Until about two weeks ago, I had never heard of "riced cauliflower." Then I started seeing people on Twitter post photos of these bags, full of excitement, even though they had not yet even had a chance to cook and eat it. It did not escape my attention that most of those tweets include hashtags like #paleo or #paleodiet.
Nearly everything important about the so-called paleo diet has been so thoroughly debunked that it's hard to believe it still has people living by it. (See here, here, here, and here, for example.) Wait--I take that back. It's not hard to believe that, because people are faddish, gullible, and lacking in critical thinking skills. You'd have to be, in order to be duped into thinking that buying a bag of frozen chopped cauliflower--a vegetable that DID NOT EXIST in paleolithic times--and reheating it in a pan on your electric stove somehow replicates the diet of, I dunno, Australopithicus or something. It's ridiculous on its face.
But bizarre, unsubstantiated beliefs about nutrition and human evolution aside, how does this stuff work as a vegetable? Not very well, I thought.
It's wonderfully simple to prepare--just dump it in a saucepan and reheat for a few minutes. But I found the taste to be off. It simply didn't taste much like cauliflower to me--little flavor, and what there was had a slightly bitter hint to it. I eat a lot of cauliflower, both raw and cooked, and I think I could not have identified this as the same vegetable in a blind taste test. I have no convincing explanation for why this should be so--I mean, it is cauliflower, after all--but that was my impression.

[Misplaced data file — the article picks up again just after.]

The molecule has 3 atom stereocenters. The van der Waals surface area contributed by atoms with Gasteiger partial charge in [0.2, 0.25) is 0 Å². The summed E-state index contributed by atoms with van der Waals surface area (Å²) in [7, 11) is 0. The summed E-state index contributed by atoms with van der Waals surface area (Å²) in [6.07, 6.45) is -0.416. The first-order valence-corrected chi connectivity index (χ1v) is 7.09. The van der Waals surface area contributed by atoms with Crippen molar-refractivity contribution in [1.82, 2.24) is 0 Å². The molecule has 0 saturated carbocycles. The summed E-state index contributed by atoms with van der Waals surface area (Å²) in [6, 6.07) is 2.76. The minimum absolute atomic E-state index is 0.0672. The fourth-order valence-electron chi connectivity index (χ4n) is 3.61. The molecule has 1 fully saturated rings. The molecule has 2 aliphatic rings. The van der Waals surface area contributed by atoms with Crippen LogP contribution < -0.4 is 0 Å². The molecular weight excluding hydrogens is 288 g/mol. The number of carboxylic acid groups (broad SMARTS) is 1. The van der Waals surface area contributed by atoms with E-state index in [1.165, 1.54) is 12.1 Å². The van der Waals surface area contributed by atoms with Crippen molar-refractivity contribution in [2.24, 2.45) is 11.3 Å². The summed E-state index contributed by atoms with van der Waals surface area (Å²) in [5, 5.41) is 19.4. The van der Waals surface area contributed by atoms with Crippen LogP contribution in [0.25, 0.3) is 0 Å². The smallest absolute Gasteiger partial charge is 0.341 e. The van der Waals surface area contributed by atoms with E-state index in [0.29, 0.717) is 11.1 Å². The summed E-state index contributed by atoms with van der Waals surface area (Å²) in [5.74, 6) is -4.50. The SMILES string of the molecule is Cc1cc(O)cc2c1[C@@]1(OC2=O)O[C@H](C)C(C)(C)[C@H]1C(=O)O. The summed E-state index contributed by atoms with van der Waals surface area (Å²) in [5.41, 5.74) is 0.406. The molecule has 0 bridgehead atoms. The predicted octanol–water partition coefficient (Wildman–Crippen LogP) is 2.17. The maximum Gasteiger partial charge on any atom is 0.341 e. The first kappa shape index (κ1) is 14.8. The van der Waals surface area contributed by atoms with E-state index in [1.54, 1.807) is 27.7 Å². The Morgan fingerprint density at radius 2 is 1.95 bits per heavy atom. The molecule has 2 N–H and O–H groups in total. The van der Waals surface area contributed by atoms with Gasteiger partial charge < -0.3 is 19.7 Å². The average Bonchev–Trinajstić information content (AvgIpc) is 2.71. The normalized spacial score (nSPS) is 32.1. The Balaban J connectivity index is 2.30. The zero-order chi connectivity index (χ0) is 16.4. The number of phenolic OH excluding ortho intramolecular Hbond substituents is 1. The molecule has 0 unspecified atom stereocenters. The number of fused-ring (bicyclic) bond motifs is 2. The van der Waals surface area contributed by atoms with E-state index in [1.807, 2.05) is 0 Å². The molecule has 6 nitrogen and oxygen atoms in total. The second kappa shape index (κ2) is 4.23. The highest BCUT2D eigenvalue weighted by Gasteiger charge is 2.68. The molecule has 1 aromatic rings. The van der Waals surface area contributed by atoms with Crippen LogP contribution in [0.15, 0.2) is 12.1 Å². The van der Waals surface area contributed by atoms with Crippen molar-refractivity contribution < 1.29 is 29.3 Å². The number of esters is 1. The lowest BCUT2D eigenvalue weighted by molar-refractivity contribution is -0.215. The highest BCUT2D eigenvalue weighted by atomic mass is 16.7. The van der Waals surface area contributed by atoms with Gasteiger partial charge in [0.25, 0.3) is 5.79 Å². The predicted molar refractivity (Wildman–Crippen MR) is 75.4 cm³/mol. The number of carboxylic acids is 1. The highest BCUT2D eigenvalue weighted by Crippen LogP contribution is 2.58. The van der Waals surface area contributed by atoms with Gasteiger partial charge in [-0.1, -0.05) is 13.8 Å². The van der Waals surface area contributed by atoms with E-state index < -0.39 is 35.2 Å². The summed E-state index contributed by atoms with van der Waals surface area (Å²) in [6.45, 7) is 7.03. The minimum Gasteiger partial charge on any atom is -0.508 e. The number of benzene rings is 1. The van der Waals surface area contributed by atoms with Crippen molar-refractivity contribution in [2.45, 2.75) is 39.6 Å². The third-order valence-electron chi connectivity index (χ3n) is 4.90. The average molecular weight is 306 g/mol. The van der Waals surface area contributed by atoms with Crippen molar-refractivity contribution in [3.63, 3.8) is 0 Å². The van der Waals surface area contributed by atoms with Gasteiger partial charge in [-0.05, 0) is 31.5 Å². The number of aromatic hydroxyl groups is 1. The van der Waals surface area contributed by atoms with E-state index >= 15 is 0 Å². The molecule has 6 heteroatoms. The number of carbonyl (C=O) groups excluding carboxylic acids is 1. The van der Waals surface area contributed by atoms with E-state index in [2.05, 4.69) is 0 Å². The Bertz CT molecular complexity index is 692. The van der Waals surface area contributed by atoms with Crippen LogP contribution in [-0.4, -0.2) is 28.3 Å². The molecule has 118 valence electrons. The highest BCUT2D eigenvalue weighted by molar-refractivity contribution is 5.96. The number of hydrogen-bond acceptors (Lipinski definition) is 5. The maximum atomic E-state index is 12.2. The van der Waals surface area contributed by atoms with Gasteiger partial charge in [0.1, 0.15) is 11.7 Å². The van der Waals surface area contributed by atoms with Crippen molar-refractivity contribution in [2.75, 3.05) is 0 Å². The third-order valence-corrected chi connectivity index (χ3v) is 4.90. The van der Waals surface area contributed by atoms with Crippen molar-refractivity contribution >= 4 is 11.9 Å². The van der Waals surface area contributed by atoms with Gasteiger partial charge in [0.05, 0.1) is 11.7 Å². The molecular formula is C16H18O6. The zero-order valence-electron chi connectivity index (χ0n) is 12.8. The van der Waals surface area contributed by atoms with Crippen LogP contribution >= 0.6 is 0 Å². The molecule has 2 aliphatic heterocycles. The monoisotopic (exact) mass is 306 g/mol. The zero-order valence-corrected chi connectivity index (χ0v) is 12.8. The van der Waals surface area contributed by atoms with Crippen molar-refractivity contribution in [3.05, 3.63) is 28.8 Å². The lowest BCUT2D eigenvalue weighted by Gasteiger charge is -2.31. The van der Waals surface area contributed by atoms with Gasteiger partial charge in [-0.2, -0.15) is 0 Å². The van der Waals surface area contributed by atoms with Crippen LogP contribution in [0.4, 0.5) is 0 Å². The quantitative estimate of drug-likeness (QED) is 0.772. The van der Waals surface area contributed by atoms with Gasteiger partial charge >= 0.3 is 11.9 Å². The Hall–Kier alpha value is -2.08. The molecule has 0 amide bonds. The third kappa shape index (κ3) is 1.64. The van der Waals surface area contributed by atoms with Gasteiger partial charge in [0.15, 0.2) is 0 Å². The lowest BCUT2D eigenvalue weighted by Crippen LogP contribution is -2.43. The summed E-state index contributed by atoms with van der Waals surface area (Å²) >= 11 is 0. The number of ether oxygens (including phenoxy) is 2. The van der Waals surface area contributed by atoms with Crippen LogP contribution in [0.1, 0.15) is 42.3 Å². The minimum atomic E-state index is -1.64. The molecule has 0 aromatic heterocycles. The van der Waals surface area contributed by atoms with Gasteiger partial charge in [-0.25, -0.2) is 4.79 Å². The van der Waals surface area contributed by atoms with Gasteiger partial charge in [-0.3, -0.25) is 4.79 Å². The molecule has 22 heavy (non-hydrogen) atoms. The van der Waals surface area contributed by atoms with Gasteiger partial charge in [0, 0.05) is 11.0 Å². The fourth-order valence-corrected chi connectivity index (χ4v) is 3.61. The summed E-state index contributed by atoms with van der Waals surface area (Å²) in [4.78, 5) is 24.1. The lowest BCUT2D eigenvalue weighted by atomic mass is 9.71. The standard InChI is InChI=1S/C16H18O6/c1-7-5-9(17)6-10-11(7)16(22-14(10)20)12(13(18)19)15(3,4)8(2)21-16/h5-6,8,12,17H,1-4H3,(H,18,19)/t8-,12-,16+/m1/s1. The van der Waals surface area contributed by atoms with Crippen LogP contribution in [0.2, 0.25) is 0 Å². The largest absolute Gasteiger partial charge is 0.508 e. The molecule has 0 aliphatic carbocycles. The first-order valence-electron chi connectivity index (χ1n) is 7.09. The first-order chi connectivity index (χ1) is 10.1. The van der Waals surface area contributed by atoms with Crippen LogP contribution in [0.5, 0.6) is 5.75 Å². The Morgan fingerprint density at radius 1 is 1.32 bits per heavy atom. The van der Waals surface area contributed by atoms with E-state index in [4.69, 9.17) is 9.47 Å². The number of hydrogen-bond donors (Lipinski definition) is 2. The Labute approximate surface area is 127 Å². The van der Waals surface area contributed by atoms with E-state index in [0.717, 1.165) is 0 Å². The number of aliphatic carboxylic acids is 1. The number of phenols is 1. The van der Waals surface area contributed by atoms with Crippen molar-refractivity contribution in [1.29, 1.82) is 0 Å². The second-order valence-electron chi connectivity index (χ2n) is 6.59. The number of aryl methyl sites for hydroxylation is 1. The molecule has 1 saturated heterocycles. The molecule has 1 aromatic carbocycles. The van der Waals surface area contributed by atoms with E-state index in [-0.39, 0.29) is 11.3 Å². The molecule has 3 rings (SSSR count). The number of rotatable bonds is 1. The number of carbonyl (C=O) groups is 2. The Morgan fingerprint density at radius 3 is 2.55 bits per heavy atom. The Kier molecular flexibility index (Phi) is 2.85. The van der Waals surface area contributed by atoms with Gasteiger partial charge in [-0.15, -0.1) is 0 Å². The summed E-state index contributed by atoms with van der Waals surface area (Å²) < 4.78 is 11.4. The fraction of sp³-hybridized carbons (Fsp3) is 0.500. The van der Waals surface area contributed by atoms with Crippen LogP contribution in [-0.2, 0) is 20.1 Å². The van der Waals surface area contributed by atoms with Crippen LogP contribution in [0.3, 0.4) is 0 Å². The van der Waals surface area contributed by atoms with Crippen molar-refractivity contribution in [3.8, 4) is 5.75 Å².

Will I buy it again?
No. I see no point in it. When I want cauliflower, I can't think of a reason that I'd want it shredded instead of cut into larger pieces. When I want something grain-like, I'll have a grain. Why have cauliflower masquerade as rice when you can just have rice? But then again, unlike some people, I'm aware that I'm shopping at Trader Joe's, not Neanderthal Joe's.
So, I liked this stuff. I found the texture novel. I can imagine all sorts of fun uses for it—as a crust in a vegetable pie, blended with breadcrumbs and egg as a fritter, etc. It tastes EXACTLY like cauliflower to me, which I did not find surprising since it is in fact nothing but cauliflower. On its own it's pretty bland and boring, but I think with a little tarting up it could prove charming. I'm a fan of mixing up vegetable textures.
As for the whole paleo thing: I'm all in favor of diets that get people adequate nutrition while cutting down on processed ingredients, so if paleo does that for people and they are healthier as a result, well then YAY. But people get all crazy in the head over dietary things and probably have since paleolithic days. It's how the tribes separate themselves: THOSE PEOPLE eat THAT, but WE GOOD, FAMILIAR, HONEST, SAFE PEOPLE eat THIS. My guess is that a big selling point for religion has always been that it is an effective way of justifying your food practices—"God told us to eat THIS not THAT." The ongoing attempts people make to convert each other to their dietary point of view are positively evangelistic and missionary. The cray is strong in the food world.